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Wednesday, March 30, 2005

Cities in transition....

Porches on Baltimore Rowhouses, at RandiArt

Monday and Tuesday I made a business trip to Baltimore. I don't quite remember the last time I visited that city, but I do remember quite clearly the first time. It was 1988, and our daughter, Heather, had opted for attending Johns Hopkins University. We made the long trek from Kansas to drop her off, and dutifully followed the directions provided by the University. Coming into Baltimore through its city center in those days was a bit of a shock, especially if you were coming from one of those picturesque university towns in the American midwest. The fact that the driving instructions put you right through the worst parts of this bleak looking city (or at least, what was then a bleak looking city) just added to our anxiety.

As it turned out, we were getting our first taste of Baltimore just at the time when the city was completing its first steps in an urban reemergence that is still in process. The now famous Inner Harbor shopping area was just starting to attract increasing numbers of people to the central city area, and the Camden Yards baseball stadium was nearing completion. But clearly there was much yet to be done to make the city look and feel safe enough for those of us who were depositing our children there for a four-year stay.

About the same time, however, we were beginning our own move to the East Coast. I had taken a position in New York, and about a year and a half later Randi was able to land a position in the Princeton area. During this time we had grown more familiar with the Baltimore area as we made infrequent trips down to visit our daughter who was becoming increasingly comfortable with Hopkins and its "Homewood" surroundings. After graduation she headed to graduate school in Atlanta, but soon found herself visiting friends in Baltimore with such frequency that eventually she decided to make the move back to Hopkins where she would eventually complete her doctorate course work. She left Baltimore and moved to the Boston area in 1997, but seemed to always have a strong attachment to the area.

As for me, the only times I really saw Baltimore during most of the 90s was from the window of an Amtrak train during my infrequent journeys between Washington and the New York/Boston area. (And, of course, there was the image of Baltimore or that was always on the TV screen -- at first in the superb police drama, "Homicide: Life on the Street", and more recently the Baltimore dramatized in HBO's "The Wire". While neither show seems to do justice to what I know about Baltimore, in fact they do reflect a real crime issue that has yet to be solved. Besides, they sure were damn good shows....)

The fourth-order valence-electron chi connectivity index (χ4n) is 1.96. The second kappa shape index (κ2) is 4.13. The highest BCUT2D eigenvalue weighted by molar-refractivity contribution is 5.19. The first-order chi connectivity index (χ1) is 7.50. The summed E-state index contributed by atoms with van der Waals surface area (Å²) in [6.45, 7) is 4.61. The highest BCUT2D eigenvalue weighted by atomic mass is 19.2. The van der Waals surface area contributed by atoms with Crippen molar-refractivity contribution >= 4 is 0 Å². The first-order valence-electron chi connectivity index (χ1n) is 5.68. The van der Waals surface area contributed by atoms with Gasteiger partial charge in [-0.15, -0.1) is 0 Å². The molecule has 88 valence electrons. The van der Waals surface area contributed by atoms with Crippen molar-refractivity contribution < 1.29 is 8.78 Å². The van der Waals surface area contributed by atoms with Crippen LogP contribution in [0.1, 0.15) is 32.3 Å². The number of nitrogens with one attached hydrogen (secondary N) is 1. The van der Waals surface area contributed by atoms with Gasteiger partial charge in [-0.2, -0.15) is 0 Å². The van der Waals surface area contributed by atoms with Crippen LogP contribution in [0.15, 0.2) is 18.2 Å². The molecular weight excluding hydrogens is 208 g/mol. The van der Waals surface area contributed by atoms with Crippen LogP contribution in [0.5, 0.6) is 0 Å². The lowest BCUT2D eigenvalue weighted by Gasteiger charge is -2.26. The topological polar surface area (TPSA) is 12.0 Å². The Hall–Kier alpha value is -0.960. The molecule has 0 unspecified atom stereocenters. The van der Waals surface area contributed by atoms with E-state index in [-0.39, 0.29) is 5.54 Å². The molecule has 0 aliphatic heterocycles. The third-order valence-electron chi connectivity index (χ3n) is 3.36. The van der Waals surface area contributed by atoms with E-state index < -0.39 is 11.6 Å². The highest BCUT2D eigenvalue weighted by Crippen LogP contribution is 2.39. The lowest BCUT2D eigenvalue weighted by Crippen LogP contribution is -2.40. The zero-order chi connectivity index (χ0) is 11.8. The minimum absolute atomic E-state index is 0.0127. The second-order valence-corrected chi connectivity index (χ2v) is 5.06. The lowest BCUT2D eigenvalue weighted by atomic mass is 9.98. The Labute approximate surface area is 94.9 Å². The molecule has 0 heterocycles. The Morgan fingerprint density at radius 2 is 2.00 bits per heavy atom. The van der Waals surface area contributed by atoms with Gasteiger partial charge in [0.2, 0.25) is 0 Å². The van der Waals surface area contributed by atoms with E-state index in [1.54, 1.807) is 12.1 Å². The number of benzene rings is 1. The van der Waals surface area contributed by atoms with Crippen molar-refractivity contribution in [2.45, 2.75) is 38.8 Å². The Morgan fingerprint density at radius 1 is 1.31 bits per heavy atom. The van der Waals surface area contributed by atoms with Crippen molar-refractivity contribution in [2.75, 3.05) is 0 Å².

When I flew into BWI Airport on Monday morning and took a taxi to the area around the "arts district" near the Lyric Opera and Symphony Hall, it was immediately evident that Baltimore had successfully transformed itself, and was still engaged in efforts to overcome its old image and reputation as a bleak industrial 19th-century city. As I wandered around the area in the morning, during breaks in meeting times during the day, and on Monday evening, I was impressed by the number of stores, coffee shops, neighborhood pubs, and upscale restaurants that I passed -- all along a route that I recalled as pretty dismal little more than 15 years earlier.

I've been lucky enough to live and work in a number of cities that have gone through significant changes over the years -- lucky in the sense of being able to see how bleakness can be overcome. As I walked around Baltimore, was also thinking about what I've seen take place in Belfast in the short period of 18 months that I've lived in that city. People there have described to me how vastly different things have been since the signing of the Good Friday Agreement in 1998, and there's pretty good physical evidence that the city must've been a glorious thing to behold in the years before economic downturns and the Troubles took their toll. But just in the area near where I reside along Lisburn Road, you can see month-to-month changes as old buildings become renovated and empty lots become office and modern shopping spaces.

Compared to both Baltimore and Belfast, Newark (where I work when I am in the United States) has not quite reached the point where you can say that it as reemerged as a vibrant urban center. But there are pretty positive signs, and one can hope that the effort will continue long enough to achieve what I think these other cities have. As I mentioned in previous blogs (when reflecting on Philip Roth's The Plot Against America), I actually lived in Newark when I was young and when the city will was still economically thriving. As you walk or drive around the city and look at the remnants of some of the wonderful architecture and landscaping, you begin to appreciate just what Newark was like as late as the early 1960s. One of the attractions of Roth's work is how he describes the neighborhoods he grew up in -- neighborhoods that are still thriving, but often with the wrong kind of development. So although Newark's progress seems slower than some other cities, for me the lessons of Baltimore and Belfast bode well for the possibility that it might be able to recapture some of its past urban glory....

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